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Volleyball Changes A Life In Central Falls

"She has a passion that no one else has."

Joana Rodrigues




Every spring, just before the school year concludes and summer begins, Rich Sousa heads over to the middle school in Central Falls and asks around the gym if there are any prospects for his high school volleyball team.

During this one particularly visit five years ago, all those in attendance in the gym immediately pointed to one girl, who towered over her eight grade classmates: Joana Rodrigues.

“Everyone in the gym said she was athletic and she was tall, taller than any player I’d had,” said Sousa.


There was one issue. Rodrigues, a first generation who came to America from Cape Verde when she was 10, had never played volleyball – or any other organized sport before.

“(Coach Sousa) asked me to play. He told me I had potential,” said Rodrigues.

Rodrigues showed up for the first Central Falls volleyball practice that fall, eager to learn. She said she liked it right away, adapted quickly and became a critical part of the team right from the start. She’s a 6-foot outside hitter who averages in double figures in kills. By the time she was a junior, Rodrigues led the Warriors to the Division III  championship and became the first player in Central Falls high school history to earn All-State honors. More importantly, Rodrigues hopes that by receiving the prestigious award, it changes the narrative and erases the stigma she said Central Falls carries.

Joana Rodrigues

“I felt happy (earning All-State). What made me really happy is that it showed people that Central Falls High School is a good place, that Central Falls is not a bad school, it’s a good school,” said Rodrigues. “You can learn and be successful.”

Sousa has served as the head volleyball coach at Central Falls for the past 16 years. Never, he said, has he had a player as talented as Rodrigues.

“She is my best player of all time,” said Sousa. “She has a passion that no one else has. You have different types of kids. You have a kid who just wants to be on a team. You have the kid who wants to be with her friends and have something to do after school, you got the kid that plays the sport, but it’s not their passion sport, but with Joana it’s very rare that you find the girl who has the passion for the sport, the girl who is going to be there when she doesn’t even have to be there…the person who who helps out the younger kids because they want to be around the game more…the person who is going to want to play once they graduate in college or as adult while most others will let it go. Every once a while you find that girl who has the passion..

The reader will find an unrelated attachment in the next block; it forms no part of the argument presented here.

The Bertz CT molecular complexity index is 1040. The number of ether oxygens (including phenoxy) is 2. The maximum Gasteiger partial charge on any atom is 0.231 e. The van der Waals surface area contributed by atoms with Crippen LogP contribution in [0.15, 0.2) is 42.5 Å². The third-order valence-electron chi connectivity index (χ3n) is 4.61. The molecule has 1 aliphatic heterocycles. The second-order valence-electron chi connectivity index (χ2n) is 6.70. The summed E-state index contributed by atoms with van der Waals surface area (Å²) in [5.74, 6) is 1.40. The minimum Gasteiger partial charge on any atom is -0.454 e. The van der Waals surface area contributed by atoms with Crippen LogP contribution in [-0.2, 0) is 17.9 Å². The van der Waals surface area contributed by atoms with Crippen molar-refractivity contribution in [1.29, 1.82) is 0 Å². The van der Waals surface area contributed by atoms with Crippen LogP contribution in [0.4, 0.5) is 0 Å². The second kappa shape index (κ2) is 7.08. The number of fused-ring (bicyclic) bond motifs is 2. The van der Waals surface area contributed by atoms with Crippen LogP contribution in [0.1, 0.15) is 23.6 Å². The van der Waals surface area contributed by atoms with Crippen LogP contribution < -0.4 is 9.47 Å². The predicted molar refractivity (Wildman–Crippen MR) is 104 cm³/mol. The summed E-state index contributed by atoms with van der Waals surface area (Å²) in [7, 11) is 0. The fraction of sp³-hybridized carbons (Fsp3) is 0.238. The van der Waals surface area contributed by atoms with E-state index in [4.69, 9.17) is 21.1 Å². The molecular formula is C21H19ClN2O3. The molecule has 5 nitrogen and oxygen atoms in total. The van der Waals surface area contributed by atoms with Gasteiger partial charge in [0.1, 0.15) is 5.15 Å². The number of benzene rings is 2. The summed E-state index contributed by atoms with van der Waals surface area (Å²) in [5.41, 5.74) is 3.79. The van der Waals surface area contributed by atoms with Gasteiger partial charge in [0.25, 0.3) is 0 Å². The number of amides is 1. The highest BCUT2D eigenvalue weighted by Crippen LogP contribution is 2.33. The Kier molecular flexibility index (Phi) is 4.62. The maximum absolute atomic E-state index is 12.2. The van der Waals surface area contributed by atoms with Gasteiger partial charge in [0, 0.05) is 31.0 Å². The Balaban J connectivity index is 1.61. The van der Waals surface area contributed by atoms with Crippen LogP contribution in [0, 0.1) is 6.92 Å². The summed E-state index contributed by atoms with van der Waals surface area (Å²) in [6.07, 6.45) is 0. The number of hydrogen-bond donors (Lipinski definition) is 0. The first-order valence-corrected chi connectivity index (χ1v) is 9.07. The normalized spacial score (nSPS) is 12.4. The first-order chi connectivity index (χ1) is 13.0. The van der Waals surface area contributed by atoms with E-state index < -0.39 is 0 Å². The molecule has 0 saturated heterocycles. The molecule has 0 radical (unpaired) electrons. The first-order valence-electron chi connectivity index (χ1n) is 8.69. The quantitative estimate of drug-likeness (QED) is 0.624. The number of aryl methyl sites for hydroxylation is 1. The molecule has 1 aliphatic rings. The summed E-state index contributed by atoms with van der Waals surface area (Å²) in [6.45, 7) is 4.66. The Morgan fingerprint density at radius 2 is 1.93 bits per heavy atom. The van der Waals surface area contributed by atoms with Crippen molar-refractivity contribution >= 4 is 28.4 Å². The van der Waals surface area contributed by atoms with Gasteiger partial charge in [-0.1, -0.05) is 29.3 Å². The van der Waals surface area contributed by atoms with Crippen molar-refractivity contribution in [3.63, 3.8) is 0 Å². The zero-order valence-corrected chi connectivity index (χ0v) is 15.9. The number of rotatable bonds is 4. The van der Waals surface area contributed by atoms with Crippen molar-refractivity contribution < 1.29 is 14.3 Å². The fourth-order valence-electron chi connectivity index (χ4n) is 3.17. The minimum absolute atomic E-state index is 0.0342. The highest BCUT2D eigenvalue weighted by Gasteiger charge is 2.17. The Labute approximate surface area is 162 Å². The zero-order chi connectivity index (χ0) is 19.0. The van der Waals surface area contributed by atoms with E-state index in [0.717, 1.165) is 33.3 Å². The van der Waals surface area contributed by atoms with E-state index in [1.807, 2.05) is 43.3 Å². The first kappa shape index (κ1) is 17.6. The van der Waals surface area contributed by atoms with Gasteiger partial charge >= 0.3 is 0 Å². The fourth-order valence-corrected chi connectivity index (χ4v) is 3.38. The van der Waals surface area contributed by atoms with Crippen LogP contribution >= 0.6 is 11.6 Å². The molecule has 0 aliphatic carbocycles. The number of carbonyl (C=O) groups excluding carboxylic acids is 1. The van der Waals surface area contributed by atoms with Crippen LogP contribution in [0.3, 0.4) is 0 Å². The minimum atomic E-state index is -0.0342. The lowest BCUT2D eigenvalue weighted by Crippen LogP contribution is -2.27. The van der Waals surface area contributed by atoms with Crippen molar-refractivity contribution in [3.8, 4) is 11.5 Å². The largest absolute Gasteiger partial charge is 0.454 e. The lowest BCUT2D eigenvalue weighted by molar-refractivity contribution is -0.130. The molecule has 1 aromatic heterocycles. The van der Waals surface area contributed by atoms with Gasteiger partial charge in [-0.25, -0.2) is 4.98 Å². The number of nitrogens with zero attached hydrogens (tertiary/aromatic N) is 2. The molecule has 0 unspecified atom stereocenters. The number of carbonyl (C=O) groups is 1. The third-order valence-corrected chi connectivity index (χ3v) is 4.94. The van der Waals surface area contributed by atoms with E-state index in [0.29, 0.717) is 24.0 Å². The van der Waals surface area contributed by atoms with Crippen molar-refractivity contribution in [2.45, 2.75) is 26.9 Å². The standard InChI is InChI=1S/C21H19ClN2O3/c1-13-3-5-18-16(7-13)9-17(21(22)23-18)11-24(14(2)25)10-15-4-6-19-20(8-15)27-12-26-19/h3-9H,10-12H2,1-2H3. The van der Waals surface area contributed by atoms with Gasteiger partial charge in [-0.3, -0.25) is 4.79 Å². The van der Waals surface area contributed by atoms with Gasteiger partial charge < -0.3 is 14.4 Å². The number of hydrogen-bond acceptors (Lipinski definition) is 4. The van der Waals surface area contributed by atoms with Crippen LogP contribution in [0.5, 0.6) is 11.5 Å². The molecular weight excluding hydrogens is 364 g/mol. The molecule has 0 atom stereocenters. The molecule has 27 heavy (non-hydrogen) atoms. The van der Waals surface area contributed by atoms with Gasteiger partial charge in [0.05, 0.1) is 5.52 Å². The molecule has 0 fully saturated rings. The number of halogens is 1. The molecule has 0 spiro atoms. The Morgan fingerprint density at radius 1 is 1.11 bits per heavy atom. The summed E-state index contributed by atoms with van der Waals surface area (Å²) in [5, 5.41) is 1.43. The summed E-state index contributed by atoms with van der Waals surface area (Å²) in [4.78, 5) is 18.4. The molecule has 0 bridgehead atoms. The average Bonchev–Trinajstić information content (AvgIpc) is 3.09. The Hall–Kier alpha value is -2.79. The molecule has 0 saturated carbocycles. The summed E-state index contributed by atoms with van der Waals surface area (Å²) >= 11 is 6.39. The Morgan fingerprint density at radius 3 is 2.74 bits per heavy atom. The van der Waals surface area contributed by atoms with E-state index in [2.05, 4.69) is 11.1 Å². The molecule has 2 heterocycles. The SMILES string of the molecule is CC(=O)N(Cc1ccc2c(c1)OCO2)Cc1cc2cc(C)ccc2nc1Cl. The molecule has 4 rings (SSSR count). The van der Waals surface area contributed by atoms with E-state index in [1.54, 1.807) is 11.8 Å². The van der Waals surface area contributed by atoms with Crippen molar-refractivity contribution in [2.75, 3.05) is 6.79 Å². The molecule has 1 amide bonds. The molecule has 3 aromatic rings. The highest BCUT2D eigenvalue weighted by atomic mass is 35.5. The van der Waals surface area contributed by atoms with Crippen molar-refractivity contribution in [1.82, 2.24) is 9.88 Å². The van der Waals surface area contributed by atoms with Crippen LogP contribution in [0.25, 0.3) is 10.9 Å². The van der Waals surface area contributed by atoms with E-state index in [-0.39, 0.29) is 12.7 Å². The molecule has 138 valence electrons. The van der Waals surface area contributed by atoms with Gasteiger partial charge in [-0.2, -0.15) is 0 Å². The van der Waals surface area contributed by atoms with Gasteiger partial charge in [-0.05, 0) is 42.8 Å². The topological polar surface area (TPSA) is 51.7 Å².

That’s Rodrigues.

Portsmouth Prevention CoalitionShe has a passion for volleyball because the sport has changed her life. She said being part of the team and learning a new sport helped acclimate to life in her new surroundings. She is one of 10. She lives in CF with her dad and one sister. Her mom remains in Cape Verde.  With her family scattered, she cherishes the strong relationship she has created with her teammates.

“We are a family,” she said. “I love volleyball. It has helped me so much,” said Rodrigues,

Now, in her final year, the senior captain has led the Warriors to an unbeaten 5-0 record heading into the first week of October. Among the victories includes a recent five set, come-from-behind win over defending Division III champ Scituate. Rodrigues credits her teammates, setter Yuselly Yulianna Hernandez, All-Division outside hitter Pamela Galva and outside hitter Alexysa Torres with the team’s early success.

Joana Rodrigues

“They are playing well together,” said Sousa. “The key is to get Joana the ball. Once we do that no one can stop her.”

Sousa said what sets Joanna apart from the other players, including those who play at the highest level in Division I, is how hard she hits the ball.

“She hits the ball harder than anyone else. Even if she hits the ball at a player, there’s a good chance they’re not going to be able to handle it,” he said. “She hits so much harder than anybody I’ve ever had, including my assistant who played in college. Joana absolutely crushes it. She is averaging 14-16 kills and would be more like 20 if we went five sets.”

Rodirgues and her senior teammates – Hernandez and Gaiva – hope to return to the Division III championship this year and have different results.

“We were nervous last year, doubted ourselves and we just gave up on ourselves,” said Joana. “This year we want to win the championship. I think we can. We aren’t doubting ourselves this year. We get help from our coach every single day and we are working hard to be on the top.”

An honor roll student, Rodrigues, hopes to play volleyball in college next year.

“She can absolutely play in college,” said Sousa.

Rodrigues hopes that playing volleyball in college will set the stage for a brighter future.

“I want to go to college and get a good job so I can bring my mom to stay with me,” she said. “She still is in Cape Verde.”

When asked who her role model is, Rodrigues doesn’t hesitate.

“Myself,” she said. “I didn’t think I could play volleyball and get honors, All-State, All-Division. It has changed my life.”